The diminishing contrast between this and other publications in the editorial approach to sex and nudity is equally evident-and further proof of Playboy’s position, as regards contemporary community standards. We have already offered considerable evidence of this trend toward a more forthright handling of sex, in this and previous installments of the Philosophy, in almost every area of communication-books, magazines, movies and television.
When Playboy first began publishing, the appearance of a nude photograph in a major American magazine was a real rarity-not only in the family-oriented and women’s magazines, but in the men’s magazines as well. The calendar company that owned the now-famous nude of Marilyn Monroe, that became Playboy’s first Playmate of the Month, was so intimidated by the U.S. Post Office that the only version of the calendar they dared to send through the mails in 1953 had a ludicrously artificial black negligee overprinted on it. Contrast that Post Office position toward nudity with the present administrative attitude, whereby a second-class mailing permit was granted last May to Sundial and Nude Living, two American nudist magazines in which both sexes appear together in photographs completely naked with the pubic areas exposed.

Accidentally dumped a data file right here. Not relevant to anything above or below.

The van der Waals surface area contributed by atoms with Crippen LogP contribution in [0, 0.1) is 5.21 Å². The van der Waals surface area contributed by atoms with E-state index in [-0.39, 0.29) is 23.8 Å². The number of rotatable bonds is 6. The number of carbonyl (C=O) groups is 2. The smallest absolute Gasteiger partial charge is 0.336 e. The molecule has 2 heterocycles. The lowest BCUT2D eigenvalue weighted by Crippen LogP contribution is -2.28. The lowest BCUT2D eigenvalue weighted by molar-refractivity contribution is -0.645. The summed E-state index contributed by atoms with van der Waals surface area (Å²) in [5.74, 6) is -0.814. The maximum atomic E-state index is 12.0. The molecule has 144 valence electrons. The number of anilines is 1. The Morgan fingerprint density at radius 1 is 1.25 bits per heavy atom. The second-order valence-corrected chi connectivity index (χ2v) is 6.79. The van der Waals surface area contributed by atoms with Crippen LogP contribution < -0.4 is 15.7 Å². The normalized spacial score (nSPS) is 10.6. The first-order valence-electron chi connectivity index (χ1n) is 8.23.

While no major magazine has seen fit to go this far with its nudity, figure photography is appearing with increased regularity in the family and women’s magazines and the majority of men’s magazines now on the newsstands of the nation include photographs of undressed females in every issue.
Harper’s Bazaar published a full-page nude of high fashion model Contessa Christina Paolozzi early last year that photographer Richard Avedon had originally intended to submit to Playboy (see Playboy After Hours, April 1962); it provoked a stormy reaction in the women’s fashion world, but primarily because the Contessa is so very well known in high society. This May Vogue printed a double-page, full-color figure study that could have passed for a Playboy Playmate and it produced no apparent criticism; and Bazaar bounced back with a black-and-white nude in July with similar success.